I just watch. Because I want to laugh and that wouldn't be good. But it's hard to be frightened of a banshee in pajamas that have oversized pink and purple flowers all over them.
Perhaps feeling hampered by these benign garments, my little fireball suddenly - still glaring at me, swiftly REMOVES HER PAJAMA BOTTOMS AND HURLS THEM ACROSS THE ROOM! SO THERE! She waits to see if I react. I don't, because I really have to fight to keep from laughing at that little display. So she looks around and finds a yellow plastic bowl from her play kitchen set, and throws that. Interestingly, she sees a plastic play knife but does not throw that. I guess this is all just for show and she has no real interest in bloodshed tonight.
Since the throwing isn't having any effect on me, she shouts "I'M GOING BACK TO MY BED!" at me and heads for the stairs. I cut her off, and plant myself a few steps up and say, calmly "You need to calm down."
"I DON'T WANNA CALM DOWN!" she shrieks and falls to the floor and flails and wriths and screeches and then it starts...the shrieking begins to change, and the face crumples some, and she starts crying now, and finally the end is in sight, and she is no longer the scary banshee...she is just a tired little girl who was in some strange half and half state of wakeful and sleepy and now she just wants to be one place or the other...so she cries, and I pick her up and hold her for a while...and we just hang out there in the middle of the darkened living room until we are no longer wild animal and observer, but child and mommy.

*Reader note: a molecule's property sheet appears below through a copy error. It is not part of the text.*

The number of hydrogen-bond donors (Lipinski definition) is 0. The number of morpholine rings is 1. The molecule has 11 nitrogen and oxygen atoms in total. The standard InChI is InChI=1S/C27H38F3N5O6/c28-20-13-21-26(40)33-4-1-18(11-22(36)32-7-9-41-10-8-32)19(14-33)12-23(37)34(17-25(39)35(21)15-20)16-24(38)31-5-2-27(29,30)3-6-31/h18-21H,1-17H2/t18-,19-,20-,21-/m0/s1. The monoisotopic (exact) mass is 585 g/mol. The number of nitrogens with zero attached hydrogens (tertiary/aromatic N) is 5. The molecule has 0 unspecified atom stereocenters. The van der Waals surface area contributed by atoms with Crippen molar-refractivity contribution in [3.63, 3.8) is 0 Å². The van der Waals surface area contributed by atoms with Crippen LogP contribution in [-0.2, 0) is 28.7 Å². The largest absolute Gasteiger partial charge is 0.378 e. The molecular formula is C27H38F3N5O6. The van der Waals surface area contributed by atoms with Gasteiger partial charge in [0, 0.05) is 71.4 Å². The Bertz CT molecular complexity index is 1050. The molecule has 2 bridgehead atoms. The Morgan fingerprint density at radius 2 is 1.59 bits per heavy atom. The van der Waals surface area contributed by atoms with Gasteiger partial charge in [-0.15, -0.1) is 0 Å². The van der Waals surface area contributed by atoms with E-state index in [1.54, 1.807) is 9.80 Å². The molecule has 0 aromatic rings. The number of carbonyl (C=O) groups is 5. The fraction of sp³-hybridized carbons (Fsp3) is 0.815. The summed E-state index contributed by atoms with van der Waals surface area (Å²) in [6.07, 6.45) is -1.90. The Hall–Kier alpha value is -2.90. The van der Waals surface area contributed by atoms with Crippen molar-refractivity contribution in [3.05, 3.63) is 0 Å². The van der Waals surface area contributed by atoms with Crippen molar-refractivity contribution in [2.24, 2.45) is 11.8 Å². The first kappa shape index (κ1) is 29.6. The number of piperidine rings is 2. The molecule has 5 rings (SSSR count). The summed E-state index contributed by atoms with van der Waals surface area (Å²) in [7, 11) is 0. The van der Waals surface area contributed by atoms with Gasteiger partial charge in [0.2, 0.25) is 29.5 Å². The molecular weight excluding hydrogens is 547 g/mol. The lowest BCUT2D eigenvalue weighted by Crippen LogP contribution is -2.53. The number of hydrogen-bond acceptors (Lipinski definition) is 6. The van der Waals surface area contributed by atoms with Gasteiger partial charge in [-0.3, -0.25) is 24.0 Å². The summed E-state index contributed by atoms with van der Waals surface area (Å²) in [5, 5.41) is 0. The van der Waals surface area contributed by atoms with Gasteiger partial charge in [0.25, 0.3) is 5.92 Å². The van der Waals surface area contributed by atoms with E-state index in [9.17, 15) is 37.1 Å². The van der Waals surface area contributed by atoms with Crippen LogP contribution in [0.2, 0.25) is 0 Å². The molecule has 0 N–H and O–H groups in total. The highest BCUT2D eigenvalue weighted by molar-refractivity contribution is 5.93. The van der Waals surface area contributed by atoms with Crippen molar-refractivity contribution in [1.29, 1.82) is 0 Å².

She goes back to bed pretty soon after that, and the rest of the night is fine.
Now, last night right around 2:30 again, I was awakened by a loud and sad "MOMMY! MOMMMMYYYY!" - a different sound from the moaning/whining one. I went into the room and "Mommy, I fell out of my beddddd!" she wails from the floor. She is tangled in her Dora blanket and not hurt, but not all that thrilled either. I get her untangled and back to bed pretty quickly.
And then about 5:00 or so this morning it comes again: "MOMMY! MOMMMYYYY!!!!!!!!!!" And I go in again, expecting to see the same purple and blond lump on the floor, but no, she is in her bed, and crying.
"Julia! What's wrong???" I ask.
"Daddy ate my cheeseburger!" She wails.
I bring her into our bed, show her that no, Daddy is sleeping and didn't eat her cheeseburger, and she falls back to sleep, snug between us. Peace.
I was up til after eleven last night trying to catch up on things, computery things, and then I was awake for maybe another hour just thinking of more things to do. And I was tempted to get up and get the laptop back out and just work on projects until my eyes closed, but no, there's the whole "get up and bring the kids to daycare/school and get myself to work" thing in the mornings I have to keep in mind. I'll just get up early, I said to myself, and I'll write a post then.
Now I can't really remember what I wanted to write about. Probably because I don't have a lot more time and I'm feeling rushed and I still have to have the kids get dressed and I need to iron my own stuff for work.
So this is what I've come up with. Scintillating, isn't it.
Okay, then. Since this post is going nowhere, I'll leave you with a picture from the weekend, and then just focus on the practical matters of the morning.
For your viewing pleasure: